Monday, April 27, 2009
Sunday, April 12, 2009
-click here to check it out live (Click the play button on the video window for the live feed)
The Lab Gallery is pleased to present SHIFTwork by Andre Stitt and Fritz Welch, curated by Robert Curcio of Curcioprojects. SHIFTwork is a collaborative installation/performance that will investigate the perceptions of the artist’s method of production as “work” and the artist as a cultural worker. The space becomes a public studio for the exploration of the artist as “common worker” and an artistic activity that exposes the performance of painting as labor and cultural practice. This activity takes the form of a series of work “shifts” that reflect labor patterns and “shiftwork” activity throughout the city.
From April 9th to 16th the public can view the artists on the job working/painting on a series of “live” in-situ works through the large windows of the corner street level gallery during their assigned shifts; see above schedule. During rush hour (5:30 – 6:30pm) on April 16th, Stitt and Welch will have a live akshun performance within the space where they will dismantle, cut-up, and construct new works from the debris of the paintings they were just working on for distribution to the public, at no cost to them, before becoming marketable products available through curcioprojects. The residual installation and products/art will be on view until April 24th.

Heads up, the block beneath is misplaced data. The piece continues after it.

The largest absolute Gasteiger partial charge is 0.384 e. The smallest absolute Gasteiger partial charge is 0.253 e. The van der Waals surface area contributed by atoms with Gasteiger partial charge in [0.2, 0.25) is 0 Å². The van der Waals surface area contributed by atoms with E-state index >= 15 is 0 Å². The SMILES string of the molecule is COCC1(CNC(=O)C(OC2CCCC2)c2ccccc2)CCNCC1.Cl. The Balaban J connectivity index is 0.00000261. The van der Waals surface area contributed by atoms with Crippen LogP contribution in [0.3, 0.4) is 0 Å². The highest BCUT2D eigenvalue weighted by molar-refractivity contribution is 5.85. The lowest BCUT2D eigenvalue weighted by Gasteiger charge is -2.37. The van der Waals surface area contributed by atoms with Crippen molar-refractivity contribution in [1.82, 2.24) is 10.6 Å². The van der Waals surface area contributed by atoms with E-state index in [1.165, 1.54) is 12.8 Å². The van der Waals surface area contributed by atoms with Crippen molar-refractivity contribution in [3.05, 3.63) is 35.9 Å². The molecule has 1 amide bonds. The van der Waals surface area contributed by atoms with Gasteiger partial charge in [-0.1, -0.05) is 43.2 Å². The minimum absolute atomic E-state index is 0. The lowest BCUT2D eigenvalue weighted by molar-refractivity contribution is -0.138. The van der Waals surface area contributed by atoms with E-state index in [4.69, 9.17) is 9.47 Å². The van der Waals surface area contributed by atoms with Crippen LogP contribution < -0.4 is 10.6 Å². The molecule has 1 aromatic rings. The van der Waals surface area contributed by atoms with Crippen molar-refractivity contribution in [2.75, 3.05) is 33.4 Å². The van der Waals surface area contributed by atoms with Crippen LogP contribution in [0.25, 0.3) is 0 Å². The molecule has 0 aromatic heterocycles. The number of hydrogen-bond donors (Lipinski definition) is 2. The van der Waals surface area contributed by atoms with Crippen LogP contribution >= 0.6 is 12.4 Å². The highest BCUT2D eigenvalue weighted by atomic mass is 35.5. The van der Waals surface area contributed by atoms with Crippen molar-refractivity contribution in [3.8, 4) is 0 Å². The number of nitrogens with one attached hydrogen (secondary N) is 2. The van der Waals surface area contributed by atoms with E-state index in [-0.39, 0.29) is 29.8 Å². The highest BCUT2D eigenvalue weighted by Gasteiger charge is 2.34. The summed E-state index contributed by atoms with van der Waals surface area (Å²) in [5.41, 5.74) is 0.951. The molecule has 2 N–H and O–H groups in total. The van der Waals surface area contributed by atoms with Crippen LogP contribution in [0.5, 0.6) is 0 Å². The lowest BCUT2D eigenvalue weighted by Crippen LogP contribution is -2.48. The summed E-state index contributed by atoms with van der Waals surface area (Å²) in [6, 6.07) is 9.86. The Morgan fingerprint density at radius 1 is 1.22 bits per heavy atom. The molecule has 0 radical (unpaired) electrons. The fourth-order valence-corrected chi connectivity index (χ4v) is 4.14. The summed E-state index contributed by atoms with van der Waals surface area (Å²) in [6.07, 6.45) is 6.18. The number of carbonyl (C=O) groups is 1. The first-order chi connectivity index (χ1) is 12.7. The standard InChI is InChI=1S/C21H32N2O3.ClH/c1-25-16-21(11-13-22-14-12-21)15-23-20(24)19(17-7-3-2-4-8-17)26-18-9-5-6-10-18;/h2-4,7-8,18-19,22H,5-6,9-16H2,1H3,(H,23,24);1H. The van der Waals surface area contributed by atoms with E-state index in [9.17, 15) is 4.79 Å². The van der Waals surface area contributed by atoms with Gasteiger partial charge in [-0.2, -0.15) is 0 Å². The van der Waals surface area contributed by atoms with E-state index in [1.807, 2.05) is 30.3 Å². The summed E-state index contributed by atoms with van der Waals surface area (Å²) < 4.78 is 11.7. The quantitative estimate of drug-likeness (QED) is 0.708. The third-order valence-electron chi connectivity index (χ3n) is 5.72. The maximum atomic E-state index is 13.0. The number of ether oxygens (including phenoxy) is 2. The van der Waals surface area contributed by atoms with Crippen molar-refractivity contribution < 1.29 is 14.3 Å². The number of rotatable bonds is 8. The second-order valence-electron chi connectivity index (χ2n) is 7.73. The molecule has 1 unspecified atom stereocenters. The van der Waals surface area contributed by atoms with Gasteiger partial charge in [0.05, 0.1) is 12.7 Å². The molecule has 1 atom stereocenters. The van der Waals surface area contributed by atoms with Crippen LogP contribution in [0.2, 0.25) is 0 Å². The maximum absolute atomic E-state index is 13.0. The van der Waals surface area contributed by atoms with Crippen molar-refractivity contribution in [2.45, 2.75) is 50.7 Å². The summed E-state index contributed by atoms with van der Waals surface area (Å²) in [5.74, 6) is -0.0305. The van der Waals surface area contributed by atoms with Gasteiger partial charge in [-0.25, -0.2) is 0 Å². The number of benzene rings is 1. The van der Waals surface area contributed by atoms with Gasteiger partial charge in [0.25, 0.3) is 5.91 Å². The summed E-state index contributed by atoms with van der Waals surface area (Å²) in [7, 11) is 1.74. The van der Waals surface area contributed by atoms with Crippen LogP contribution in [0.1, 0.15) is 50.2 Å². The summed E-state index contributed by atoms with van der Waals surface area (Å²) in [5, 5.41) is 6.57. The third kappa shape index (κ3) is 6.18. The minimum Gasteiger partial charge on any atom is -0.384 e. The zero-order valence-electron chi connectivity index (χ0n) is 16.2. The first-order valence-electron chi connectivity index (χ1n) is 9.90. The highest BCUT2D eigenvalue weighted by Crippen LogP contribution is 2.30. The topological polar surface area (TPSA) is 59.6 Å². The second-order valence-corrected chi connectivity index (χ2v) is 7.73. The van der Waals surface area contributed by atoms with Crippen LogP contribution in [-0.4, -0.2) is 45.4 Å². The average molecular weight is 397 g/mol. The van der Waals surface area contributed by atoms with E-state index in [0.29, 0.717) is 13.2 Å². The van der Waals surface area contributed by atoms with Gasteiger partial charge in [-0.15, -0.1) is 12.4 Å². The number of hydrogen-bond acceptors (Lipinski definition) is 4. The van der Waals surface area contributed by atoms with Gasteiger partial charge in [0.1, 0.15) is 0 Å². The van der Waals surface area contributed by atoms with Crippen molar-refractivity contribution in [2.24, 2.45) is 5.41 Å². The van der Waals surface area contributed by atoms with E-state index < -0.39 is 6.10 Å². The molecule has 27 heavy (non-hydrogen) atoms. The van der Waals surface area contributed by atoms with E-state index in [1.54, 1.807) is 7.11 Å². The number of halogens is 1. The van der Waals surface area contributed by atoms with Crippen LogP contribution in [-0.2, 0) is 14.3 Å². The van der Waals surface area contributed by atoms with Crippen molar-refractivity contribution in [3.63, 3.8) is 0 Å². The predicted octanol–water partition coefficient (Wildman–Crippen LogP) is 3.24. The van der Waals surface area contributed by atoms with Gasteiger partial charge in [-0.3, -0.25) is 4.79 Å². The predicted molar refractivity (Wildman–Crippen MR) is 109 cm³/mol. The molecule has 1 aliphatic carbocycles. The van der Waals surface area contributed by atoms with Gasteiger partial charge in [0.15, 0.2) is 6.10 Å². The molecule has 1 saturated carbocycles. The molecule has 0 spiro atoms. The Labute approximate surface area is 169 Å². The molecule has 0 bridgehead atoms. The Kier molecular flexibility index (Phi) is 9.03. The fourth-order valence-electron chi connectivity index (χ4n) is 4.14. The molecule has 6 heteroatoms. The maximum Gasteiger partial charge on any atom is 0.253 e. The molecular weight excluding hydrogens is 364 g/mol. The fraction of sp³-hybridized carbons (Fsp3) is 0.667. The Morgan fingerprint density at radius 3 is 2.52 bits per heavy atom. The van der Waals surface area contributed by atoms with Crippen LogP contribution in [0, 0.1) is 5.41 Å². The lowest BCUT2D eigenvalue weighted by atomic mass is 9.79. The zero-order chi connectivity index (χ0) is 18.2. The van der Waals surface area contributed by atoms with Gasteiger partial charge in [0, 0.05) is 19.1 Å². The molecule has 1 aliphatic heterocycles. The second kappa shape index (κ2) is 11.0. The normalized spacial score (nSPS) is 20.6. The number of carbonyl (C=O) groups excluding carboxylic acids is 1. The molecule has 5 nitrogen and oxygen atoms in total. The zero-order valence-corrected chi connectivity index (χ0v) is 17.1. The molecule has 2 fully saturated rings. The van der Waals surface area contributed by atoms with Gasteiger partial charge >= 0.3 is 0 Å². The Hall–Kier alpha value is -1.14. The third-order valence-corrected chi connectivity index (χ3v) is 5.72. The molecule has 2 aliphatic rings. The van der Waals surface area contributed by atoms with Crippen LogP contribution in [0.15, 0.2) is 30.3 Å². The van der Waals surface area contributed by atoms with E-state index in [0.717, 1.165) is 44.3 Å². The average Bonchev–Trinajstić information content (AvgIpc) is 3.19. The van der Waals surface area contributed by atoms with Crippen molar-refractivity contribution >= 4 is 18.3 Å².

SHIFTwork is the first collaborative piece by Stitt and Welch. Internationally renowned cult performance artist, Andre Stitt first met a teenaged Fritz Welch, during a performance at the Commerce Street Artist’s Warehouse in Houston, Texas in 1989. They kept in communication with each other over the years and when Welch, now a sonic/visual artist, was curating Acute Zonal Occult Outer, a series of performances at The Drawing Center, NYC in 2006 he invited Stitt to create a piece.
Thursday, April 09, 2009
Tuesday, April 07, 2009
Thursday, April 02, 2009
2 years and three welders later, I've finished my round template. I'm pretty excited to break stuff, maybe get a sinkhole. I just got some wood from Rosenzweig that's phenomenal. It's so elastic, I've been getting beautiful bends and intricate fissures the likes you've never seen. So yeah, I'm pretty excited to see what the round quake has in store.